SEOUL (AFP) - North Korea on Wednesday cancelled an invitation to UN chief Ban Ki Moon to visit an industrial zone inside the isolated state, in an abrupt move that Ban deplored as “deeply regrettable”.
The decision comes after the UN chief this week urged North Korea to avoid any actions that might escalate military tensions, after it successfully test-fired a submarine-launched ballistic missile (SLBM).
He said that via “diplomatic channels", North Korea had rescinded its invitation to the Kaesong zone, which is a key earner for the cash-strapped state but a perennial source of tension with South Korea.
“No explanation was given for this last-minute change,” the UN chief, a former foreign minister of South Korea, told a forum in Seoul. “This decision by Pyongyang is deeply regrettable,” he said.
“However, I as the secretary-general of the United Nations, will not spare any efforts to encourage the DPRK (North Korea) to work with the international community for peace and stability on the Korean peninsula and beyond.”
South Korea’s Unification Ministry also expressed “regret” at the reversal. “The government again urges North Korea to turn away from the path for isolation and to grasp the hands reached out by the United Nations and international community for dialogue and reconciliation,” ministry spokesman Lim Byeong Cheol told reporters.
Ban had planned to travel on Thursday to the industrial estate, a joint enterprise between Pyongyang and Seoul which lies 10km over the border inside North Korea. It hosts around 120 South Korean firms employing some 53,000 North Korean workers.
Had the visit gone ahead, Ban would have become the first UN secretary-general to set foot in the communist state for more than 20 years, since Boutros Boutros-Ghali in 1993.
Unlike Boutros-Ghali, who met the North’s then-leader Kim Il Sung to discuss tensions over its nuclear ambitions, Ban was not expected to have any high-level talks during his brief visit to Kaesong.
- Wages and weaponry in spotlight -
Born out of a “sunshine” reconciliation policy initiated in the late 1990s by South Korea’s then president, Kaesong was established in 2004 as a rare symbol of inter-Korean cooperation.
Ban, who has been visiting South Korea this week, said on Tuesday that the Kaesong project was a “win-win model for both Koreas”. He went to Kaesong with a delegation of foreign diplomats in 2006 when he was South Korea’s foreign minister.
The cancellation comes at a time when the two Koreas are again mired in a dispute over wages at Kaesong, with Pyongyang insisting on unilaterally imposing a pay rise for its workers.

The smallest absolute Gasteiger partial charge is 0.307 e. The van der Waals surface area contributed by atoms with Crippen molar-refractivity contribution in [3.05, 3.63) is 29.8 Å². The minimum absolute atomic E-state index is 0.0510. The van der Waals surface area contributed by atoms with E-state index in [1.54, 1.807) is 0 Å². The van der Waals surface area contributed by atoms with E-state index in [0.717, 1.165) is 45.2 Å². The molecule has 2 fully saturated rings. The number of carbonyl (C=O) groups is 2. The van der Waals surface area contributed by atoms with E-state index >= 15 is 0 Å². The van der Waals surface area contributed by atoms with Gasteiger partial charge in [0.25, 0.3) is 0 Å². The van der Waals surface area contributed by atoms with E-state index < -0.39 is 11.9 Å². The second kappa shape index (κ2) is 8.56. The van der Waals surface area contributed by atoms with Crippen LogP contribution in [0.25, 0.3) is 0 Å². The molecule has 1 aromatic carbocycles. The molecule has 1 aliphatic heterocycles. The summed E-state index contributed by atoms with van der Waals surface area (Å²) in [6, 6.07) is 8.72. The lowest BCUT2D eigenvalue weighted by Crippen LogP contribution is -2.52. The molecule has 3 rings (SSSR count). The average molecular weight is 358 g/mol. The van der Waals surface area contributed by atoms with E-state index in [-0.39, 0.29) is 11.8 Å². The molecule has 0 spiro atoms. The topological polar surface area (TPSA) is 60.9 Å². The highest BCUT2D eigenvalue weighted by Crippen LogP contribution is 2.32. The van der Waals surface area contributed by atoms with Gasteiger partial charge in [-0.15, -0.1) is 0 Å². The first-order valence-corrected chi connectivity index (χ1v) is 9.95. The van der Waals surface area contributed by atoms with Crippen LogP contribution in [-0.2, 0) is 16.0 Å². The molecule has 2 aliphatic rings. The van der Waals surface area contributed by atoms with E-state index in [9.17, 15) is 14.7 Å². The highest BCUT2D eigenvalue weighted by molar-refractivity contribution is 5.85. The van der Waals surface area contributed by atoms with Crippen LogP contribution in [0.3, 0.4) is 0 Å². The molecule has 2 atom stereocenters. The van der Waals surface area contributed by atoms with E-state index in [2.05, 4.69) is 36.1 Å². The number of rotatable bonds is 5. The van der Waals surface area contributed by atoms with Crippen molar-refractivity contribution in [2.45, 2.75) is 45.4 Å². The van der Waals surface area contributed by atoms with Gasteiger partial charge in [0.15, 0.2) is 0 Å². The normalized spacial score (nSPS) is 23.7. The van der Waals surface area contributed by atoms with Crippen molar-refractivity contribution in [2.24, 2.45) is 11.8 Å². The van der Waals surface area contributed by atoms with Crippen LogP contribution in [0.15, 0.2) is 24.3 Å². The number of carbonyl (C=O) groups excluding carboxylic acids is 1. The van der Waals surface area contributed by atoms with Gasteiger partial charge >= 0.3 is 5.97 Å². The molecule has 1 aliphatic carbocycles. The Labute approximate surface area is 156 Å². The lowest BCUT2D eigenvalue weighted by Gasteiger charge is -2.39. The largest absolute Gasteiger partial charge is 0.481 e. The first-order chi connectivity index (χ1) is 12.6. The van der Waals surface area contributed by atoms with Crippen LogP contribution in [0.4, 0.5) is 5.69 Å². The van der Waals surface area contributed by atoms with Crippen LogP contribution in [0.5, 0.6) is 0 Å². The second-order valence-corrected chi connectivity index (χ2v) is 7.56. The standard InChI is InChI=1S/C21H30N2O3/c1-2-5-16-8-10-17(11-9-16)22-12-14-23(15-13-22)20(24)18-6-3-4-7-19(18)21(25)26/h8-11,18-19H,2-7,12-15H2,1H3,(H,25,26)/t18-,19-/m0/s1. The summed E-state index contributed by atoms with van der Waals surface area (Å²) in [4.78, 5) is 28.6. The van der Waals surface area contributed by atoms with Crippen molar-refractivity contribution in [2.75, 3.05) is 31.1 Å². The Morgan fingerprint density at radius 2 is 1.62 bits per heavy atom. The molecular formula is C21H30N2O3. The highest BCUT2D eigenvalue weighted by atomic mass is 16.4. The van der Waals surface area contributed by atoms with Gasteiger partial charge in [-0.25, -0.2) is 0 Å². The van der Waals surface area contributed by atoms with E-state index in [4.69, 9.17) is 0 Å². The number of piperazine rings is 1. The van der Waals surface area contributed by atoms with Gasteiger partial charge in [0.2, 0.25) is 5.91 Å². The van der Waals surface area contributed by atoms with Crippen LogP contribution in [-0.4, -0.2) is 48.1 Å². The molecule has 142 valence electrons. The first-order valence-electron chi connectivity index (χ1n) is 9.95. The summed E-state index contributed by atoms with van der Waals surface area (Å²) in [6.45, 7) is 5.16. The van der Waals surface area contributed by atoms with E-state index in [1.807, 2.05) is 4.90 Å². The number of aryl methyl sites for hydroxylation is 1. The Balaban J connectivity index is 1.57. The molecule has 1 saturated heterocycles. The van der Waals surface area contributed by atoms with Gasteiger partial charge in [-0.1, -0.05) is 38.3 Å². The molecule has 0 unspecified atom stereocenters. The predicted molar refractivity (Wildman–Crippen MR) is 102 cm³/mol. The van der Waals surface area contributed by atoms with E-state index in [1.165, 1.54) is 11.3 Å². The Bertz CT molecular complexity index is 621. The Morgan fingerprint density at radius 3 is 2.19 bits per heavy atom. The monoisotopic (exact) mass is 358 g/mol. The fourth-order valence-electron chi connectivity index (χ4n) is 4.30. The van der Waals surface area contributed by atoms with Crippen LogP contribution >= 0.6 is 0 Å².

Impoverished North Korea keeps the hard-currency wages and passes on a small fraction – in local currency – to its workers. Aside from the Kaesong dispute, tensions have again intensified after North Korea’s test of the SLBM, which was in defiance of a UN ban on the country testing ballistic missile technology.
A fully developed SLBM capability would take the North Korean nuclear threat to a new level, allowing deployment far beyond the peninsula and the potential to retaliate in the event of a nuclear attack.
“If the DPRK’s activities continue, we could see more arms competition and rising tension throughout this region,” Ban said in Seoul on Tuesday, urging North Korea “to prevent escalation” and resume talks.
At the same forum on Tuesday, South Korean President Park Geun Hye said North Korean belligerence was threatening stability across the Asian region and remarked on “its reign of terror” with high-level purges.
South Korea’s intelligence agency reported last week that North Korea’s defence minister had been purged and most likely executed for insubordination and dozing off during a formal military rally.
Analysts said that in the context of rising international concern over its conduct, North Korea had seemingly decided that Ban’s visit to the industrial zone was not worth it.
“North Korea was apparently concerned that Ban’s trip to Kaesong might have exposed itself to greater pressure from the outside world to change its course,” Kim Yeon Chul of Inje University in South Korea said.